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Review
, 4 (1), 86-91

Evolution of Floral Symmetry

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Review

Evolution of Floral Symmetry

P K Endress. Curr Opin Plant Biol.

Abstract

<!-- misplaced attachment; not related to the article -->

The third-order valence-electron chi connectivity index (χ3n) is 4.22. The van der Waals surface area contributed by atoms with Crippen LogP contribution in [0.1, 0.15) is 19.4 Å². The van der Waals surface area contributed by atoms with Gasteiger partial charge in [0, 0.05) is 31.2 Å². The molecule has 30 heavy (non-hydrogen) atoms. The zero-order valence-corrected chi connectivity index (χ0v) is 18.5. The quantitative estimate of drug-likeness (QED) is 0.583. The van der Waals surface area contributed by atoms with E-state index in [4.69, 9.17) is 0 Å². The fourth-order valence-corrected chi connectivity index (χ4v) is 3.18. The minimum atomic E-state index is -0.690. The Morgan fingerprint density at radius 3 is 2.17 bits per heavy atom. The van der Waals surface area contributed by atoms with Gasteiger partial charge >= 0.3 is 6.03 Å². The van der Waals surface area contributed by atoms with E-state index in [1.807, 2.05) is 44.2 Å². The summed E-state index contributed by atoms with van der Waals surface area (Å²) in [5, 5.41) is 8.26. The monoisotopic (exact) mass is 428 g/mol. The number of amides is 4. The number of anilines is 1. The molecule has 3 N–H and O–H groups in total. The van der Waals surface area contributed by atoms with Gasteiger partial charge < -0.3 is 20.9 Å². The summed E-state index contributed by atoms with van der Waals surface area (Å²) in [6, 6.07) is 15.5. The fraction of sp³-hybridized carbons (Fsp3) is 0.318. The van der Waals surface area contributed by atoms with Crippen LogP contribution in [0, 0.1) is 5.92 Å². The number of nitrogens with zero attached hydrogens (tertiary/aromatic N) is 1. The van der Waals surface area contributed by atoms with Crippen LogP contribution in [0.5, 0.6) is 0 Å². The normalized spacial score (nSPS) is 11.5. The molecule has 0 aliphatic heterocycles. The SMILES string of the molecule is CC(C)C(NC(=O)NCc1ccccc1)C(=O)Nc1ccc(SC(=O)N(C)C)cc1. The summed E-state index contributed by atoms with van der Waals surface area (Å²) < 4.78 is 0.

Floral monosymmetry, which is conspicuous and prominent in many angiosperms, has attracted much attention from both developmental geneticists and pollination biologists. A combined evolutionary biological approach to studying floral monosymmetry in the Lamiales, the order that contains the model plant Antirrhinum, is just beginning to take shape. In contrast, floral left-right asymmetry has largely been neglected, although it is much in discussion in animal biology, probably because in flowers (unlike in animals) left-right asymmetry is not predominant. Nevertheless, there are patterns in the evolution of floral left-right asymmetry that are interesting enough to be addressed by developmental genetics. These are the direction of contortion in flowers with contort petal aestivation, and the direction of deflection of pollination organs in groups with enantiostylous flowers or in some groups with enclosed pollination organs, such as beans (Phaseolinae, Fabaceae) or louseworts (Pedicularis, Orobanchaceae).

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